12:39 rhg135: Is this cljs? If so you should try #clojurescript. I failed :-(

12:42 seako: did you call the function with the namespace prefix like (my.db.ns/your-function) or did you call (your-function)

12:45 rhg135: Actually, that sounds like the ns isn't loaded. As clj will let you switch to an uninitialized one.

12:47 roelof: seako: I did (your-function) like the book said

12:48 rhg135: I think that was the problem. I was not loading the right one but a empty one

12:49 rhg135: Yeah, that got me too at first

12:50 roelof: then I gave up and continued learning clojure with the help of a github course

12:57 mungojelly: we have it set up so there's some web front ends where you can run a little clojure but that's understood to be just "trying" it out and then to be "really" using it you have to have what is from an ordinary perspective quite a lot of skill in system administration

12:58 there should be a front end on the web that's considered legitimate and real and given some power because that's how most people have access at the moment

13:11 roelof: mungojelly what do you then use for your web site ?

13:12 rhg135: how to solve the problem of loading a empty ns instead of the right one

13:32 noncom|2: how do i verify a token generated in buddy?

13:43 roelof: no one who can recommend a book / tutorial for making web sites'with clojure and maybe Selmer ?

13:43 rhg135: Roelof: require

13:43 roelof: rgh: ???

13:45 rhg135: You should require it before switching. Or better yet require then alias it

13:45 ,(doc alias)

13:45 clojurebot: "([alias namespace-sym]); Add an alias in the current namespace to another namespace. Arguments are two symbols: the alias to be used, and the symbolic name of the target namespace. Use :as in the ns macro in preference to calling this directly."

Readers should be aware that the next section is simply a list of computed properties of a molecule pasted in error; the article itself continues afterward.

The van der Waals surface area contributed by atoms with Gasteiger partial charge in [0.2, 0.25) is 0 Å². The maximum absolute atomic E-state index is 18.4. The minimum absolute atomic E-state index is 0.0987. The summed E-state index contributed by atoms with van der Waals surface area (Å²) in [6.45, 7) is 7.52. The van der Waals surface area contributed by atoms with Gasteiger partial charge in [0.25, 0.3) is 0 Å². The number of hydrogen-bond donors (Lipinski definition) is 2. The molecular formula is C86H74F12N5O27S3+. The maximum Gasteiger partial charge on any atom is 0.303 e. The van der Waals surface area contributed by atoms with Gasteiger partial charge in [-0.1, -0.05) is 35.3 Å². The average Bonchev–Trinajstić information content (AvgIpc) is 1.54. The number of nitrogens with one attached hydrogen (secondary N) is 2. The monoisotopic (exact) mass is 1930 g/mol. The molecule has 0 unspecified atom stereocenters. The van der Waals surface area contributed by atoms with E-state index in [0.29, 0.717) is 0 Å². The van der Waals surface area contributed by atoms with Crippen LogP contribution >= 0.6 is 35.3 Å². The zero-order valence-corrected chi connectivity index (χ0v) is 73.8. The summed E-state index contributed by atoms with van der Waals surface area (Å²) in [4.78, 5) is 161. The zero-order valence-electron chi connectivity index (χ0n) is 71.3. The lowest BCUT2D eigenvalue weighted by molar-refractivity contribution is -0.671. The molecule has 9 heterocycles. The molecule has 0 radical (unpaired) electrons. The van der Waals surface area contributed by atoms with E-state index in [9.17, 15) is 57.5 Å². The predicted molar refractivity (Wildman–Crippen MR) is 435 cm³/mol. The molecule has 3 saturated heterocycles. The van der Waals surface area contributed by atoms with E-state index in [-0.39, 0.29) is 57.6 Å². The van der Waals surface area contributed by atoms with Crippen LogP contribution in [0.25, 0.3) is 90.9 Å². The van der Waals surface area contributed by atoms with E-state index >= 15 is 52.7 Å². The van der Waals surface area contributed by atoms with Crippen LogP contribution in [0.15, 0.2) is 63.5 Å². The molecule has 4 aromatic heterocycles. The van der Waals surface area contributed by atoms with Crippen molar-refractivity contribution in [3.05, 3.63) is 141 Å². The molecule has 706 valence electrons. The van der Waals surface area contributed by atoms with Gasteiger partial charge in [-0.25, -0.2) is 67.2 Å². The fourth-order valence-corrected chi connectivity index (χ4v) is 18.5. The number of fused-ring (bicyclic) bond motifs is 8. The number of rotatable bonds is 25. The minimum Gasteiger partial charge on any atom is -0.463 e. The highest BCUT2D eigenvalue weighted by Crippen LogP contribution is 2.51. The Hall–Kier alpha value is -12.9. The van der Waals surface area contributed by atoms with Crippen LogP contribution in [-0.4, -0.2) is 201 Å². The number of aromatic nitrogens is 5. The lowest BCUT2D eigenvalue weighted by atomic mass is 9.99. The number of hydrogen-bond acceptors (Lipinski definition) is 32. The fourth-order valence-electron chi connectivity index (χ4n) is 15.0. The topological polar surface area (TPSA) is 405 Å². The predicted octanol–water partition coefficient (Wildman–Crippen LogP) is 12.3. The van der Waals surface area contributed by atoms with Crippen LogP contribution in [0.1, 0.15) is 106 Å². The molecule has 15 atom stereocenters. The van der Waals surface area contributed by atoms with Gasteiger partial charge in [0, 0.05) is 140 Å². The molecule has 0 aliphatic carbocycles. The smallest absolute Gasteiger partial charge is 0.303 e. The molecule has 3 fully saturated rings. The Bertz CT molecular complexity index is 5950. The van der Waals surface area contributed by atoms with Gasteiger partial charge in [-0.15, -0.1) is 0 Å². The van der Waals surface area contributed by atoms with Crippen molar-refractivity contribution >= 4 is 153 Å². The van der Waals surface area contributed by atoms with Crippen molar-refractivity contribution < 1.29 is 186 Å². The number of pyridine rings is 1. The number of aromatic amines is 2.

13:48 roelof: moment, Im in the user namespace and I need to goto this namespace (ns guestbook.models.db and carry out this function sql/create-table

13:49 I can do (ns-in 'guestbook.models.db) but then the create-table cannot be found

13:50 rhg135: how to solve this with require ??

13:50 rhg135: (require 'guestbook.models.db)

13:51 Before in-ns

13:52 roelof: rhg135: So first (require 'guestbook.models.db) then (ns-in 'guestbook.models.db) and then I can use (create-table)

13:52 Do I understand you right ?

13:53 rhg135: in-ns, not ns-in. Correct.

13:55 roelof: oke, thanks for the lessons. Now I can also use the web development with clojure and not using a framework :)

13:56 rhg135: Np

13:57 roelof: I like the clojure community . Always someone who is willing to help a beginner and teach a beginner something

13:58 rhg135: Yup, very nice compared to the last language I used

14:05 Trioxin: Is the performance really slower in clojure than java?

14:05 or as much as it maybe used to be?

14:05 i was reading some ppl say that

14:06 rhg135: Higher level tends to be, even in java

14:07 Trioxin: what I would love is to use clojure with matlab. I know my matlab can spit out java

14:08 rhg135: Passing around lists instead of arrays in java would be slower for example

14:09 Trioxin: matlab has the whole built in nvidia processing and distributed/parallel computing engines going for it

14:09 for my machine learning algos

14:09 roelof: rhg135: what is then the last one ? for me I tried erlang

14:10 rhg135: I'm sorry, what was that?